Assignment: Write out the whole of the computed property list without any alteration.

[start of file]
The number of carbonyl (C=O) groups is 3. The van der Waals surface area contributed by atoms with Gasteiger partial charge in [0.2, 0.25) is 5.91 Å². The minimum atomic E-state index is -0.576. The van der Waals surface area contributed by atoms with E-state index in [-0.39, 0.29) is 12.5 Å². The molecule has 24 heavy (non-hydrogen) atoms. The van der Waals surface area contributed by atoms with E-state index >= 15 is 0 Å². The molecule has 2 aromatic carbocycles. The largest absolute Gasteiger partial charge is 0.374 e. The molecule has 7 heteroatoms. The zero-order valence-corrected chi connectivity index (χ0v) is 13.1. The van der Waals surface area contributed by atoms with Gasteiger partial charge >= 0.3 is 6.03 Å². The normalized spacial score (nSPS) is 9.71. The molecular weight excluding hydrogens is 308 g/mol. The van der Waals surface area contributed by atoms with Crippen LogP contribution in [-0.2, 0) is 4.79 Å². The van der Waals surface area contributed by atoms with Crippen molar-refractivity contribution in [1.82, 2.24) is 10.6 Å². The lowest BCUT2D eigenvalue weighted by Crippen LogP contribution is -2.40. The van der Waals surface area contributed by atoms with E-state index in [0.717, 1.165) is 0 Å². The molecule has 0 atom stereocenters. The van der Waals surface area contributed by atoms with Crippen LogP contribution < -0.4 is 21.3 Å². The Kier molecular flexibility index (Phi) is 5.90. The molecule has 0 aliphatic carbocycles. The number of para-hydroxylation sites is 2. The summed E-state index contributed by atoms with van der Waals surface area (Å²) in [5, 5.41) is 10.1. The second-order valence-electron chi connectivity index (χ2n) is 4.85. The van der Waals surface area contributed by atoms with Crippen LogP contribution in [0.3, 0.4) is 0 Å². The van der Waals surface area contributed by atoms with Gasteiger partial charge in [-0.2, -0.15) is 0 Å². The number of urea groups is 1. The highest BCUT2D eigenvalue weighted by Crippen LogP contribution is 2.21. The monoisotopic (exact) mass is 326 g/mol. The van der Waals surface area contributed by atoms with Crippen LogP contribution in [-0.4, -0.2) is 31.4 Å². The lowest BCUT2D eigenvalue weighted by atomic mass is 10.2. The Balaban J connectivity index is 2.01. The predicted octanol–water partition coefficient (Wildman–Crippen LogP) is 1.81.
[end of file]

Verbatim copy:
The number of carbonyl (C=O) groups is 3. The van der Waals surface area contributed by atoms with Gasteiger partial charge in [0.2, 0.25) is 5.91 Å². The minimum atomic E-state index is -0.576. The van der Waals surface area contributed by atoms with E-state index in [-0.39, 0.29) is 12.5 Å². The molecule has 24 heavy (non-hydrogen) atoms. The van der Waals surface area contributed by atoms with E-state index >= 15 is 0 Å². The molecule has 2 aromatic carbocycles. The largest absolute Gasteiger partial charge is 0.374 e. The molecule has 7 heteroatoms. The zero-order valence-corrected chi connectivity index (χ0v) is 13.1. The van der Waals surface area contributed by atoms with Gasteiger partial charge >= 0.3 is 6.03 Å². The normalized spacial score (nSPS) is 9.71. The molecular weight excluding hydrogens is 308 g/mol. The van der Waals surface area contributed by atoms with Crippen LogP contribution in [-0.2, 0) is 4.79 Å². The van der Waals surface area contributed by atoms with Crippen molar-refractivity contribution in [1.82, 2.24) is 10.6 Å². The lowest BCUT2D eigenvalue weighted by Crippen LogP contribution is -2.40. The van der Waals surface area contributed by atoms with E-state index in [0.717, 1.165) is 0 Å². The molecule has 0 atom stereocenters. The van der Waals surface area contributed by atoms with Crippen LogP contribution < -0.4 is 21.3 Å². The Kier molecular flexibility index (Phi) is 5.90. The molecule has 0 aliphatic carbocycles. The number of para-hydroxylation sites is 2. The summed E-state index contributed by atoms with van der Waals surface area (Å²) in [5, 5.41) is 10.1. The second-order valence-electron chi connectivity index (χ2n) is 4.85. The van der Waals surface area contributed by atoms with Crippen LogP contribution in [0.3, 0.4) is 0 Å². The van der Waals surface area contributed by atoms with Gasteiger partial charge in [-0.2, -0.15) is 0 Å². The number of urea groups is 1. The highest BCUT2D eigenvalue weighted by Crippen LogP contribution is 2.21. The monoisotopic (exact) mass is 326 g/mol. The van der Waals surface area contributed by atoms with Crippen LogP contribution in [-0.4, -0.2) is 31.4 Å². The lowest BCUT2D eigenvalue weighted by atomic mass is 10.2. The Balaban J connectivity index is 2.01. The predicted octanol–water partition coefficient (Wildman–Crippen LogP) is 1.81.